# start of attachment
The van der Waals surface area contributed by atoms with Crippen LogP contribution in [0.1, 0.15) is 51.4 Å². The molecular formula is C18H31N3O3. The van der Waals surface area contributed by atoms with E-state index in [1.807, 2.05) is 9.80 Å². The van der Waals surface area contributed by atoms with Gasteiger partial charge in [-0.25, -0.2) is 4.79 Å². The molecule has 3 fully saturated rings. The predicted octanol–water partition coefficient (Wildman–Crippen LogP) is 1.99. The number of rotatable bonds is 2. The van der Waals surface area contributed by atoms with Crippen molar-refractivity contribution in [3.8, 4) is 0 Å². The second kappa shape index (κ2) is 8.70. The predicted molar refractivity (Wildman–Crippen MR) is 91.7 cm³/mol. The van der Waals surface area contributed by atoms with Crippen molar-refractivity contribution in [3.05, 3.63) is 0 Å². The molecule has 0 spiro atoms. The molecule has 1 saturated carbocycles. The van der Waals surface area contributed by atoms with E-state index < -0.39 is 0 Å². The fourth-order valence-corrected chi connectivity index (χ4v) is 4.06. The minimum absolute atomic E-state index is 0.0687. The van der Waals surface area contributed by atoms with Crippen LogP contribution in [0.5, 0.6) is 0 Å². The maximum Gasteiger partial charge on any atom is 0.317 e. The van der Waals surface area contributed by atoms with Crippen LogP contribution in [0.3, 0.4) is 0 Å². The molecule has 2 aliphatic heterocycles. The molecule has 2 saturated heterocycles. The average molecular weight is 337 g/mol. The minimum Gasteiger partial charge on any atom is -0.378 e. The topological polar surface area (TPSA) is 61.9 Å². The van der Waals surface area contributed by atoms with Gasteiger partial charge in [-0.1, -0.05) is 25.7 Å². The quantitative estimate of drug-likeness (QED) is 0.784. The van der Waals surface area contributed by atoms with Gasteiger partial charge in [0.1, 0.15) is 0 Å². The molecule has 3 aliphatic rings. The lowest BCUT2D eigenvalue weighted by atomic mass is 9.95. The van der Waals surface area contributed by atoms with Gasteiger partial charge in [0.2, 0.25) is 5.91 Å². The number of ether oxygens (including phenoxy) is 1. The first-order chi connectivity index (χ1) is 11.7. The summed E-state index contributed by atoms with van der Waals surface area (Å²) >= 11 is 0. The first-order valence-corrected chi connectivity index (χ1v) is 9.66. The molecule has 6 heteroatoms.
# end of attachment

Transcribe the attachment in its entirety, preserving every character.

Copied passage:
The van der Waals surface area contributed by atoms with Crippen LogP contribution in [0.1, 0.15) is 51.4 Å². The molecular formula is C18H31N3O3. The van der Waals surface area contributed by atoms with E-state index in [1.807, 2.05) is 9.80 Å². The van der Waals surface area contributed by atoms with Gasteiger partial charge in [-0.25, -0.2) is 4.79 Å². The molecule has 3 fully saturated rings. The predicted octanol–water partition coefficient (Wildman–Crippen LogP) is 1.99. The number of rotatable bonds is 2. The van der Waals surface area contributed by atoms with Crippen molar-refractivity contribution in [3.8, 4) is 0 Å². The second kappa shape index (κ2) is 8.70. The predicted molar refractivity (Wildman–Crippen MR) is 91.7 cm³/mol. The van der Waals surface area contributed by atoms with Crippen molar-refractivity contribution in [3.05, 3.63) is 0 Å². The molecule has 0 spiro atoms. The molecule has 1 saturated carbocycles. The van der Waals surface area contributed by atoms with E-state index < -0.39 is 0 Å². The fourth-order valence-corrected chi connectivity index (χ4v) is 4.06. The minimum absolute atomic E-state index is 0.0687. The van der Waals surface area contributed by atoms with Crippen LogP contribution in [0.5, 0.6) is 0 Å². The maximum Gasteiger partial charge on any atom is 0.317 e. The van der Waals surface area contributed by atoms with Crippen LogP contribution in [0.3, 0.4) is 0 Å². The molecule has 2 aliphatic heterocycles. The molecule has 2 saturated heterocycles. The average molecular weight is 337 g/mol. The minimum Gasteiger partial charge on any atom is -0.378 e. The topological polar surface area (TPSA) is 61.9 Å². The van der Waals surface area contributed by atoms with Gasteiger partial charge in [-0.1, -0.05) is 25.7 Å². The quantitative estimate of drug-likeness (QED) is 0.784. The van der Waals surface area contributed by atoms with Gasteiger partial charge in [0.1, 0.15) is 0 Å². The molecule has 3 aliphatic rings. The lowest BCUT2D eigenvalue weighted by atomic mass is 9.95. The van der Waals surface area contributed by atoms with Gasteiger partial charge in [0.2, 0.25) is 5.91 Å². The number of ether oxygens (including phenoxy) is 1. The first-order chi connectivity index (χ1) is 11.7. The summed E-state index contributed by atoms with van der Waals surface area (Å²) >= 11 is 0. The first-order valence-corrected chi connectivity index (χ1v) is 9.66. The molecule has 6 heteroatoms.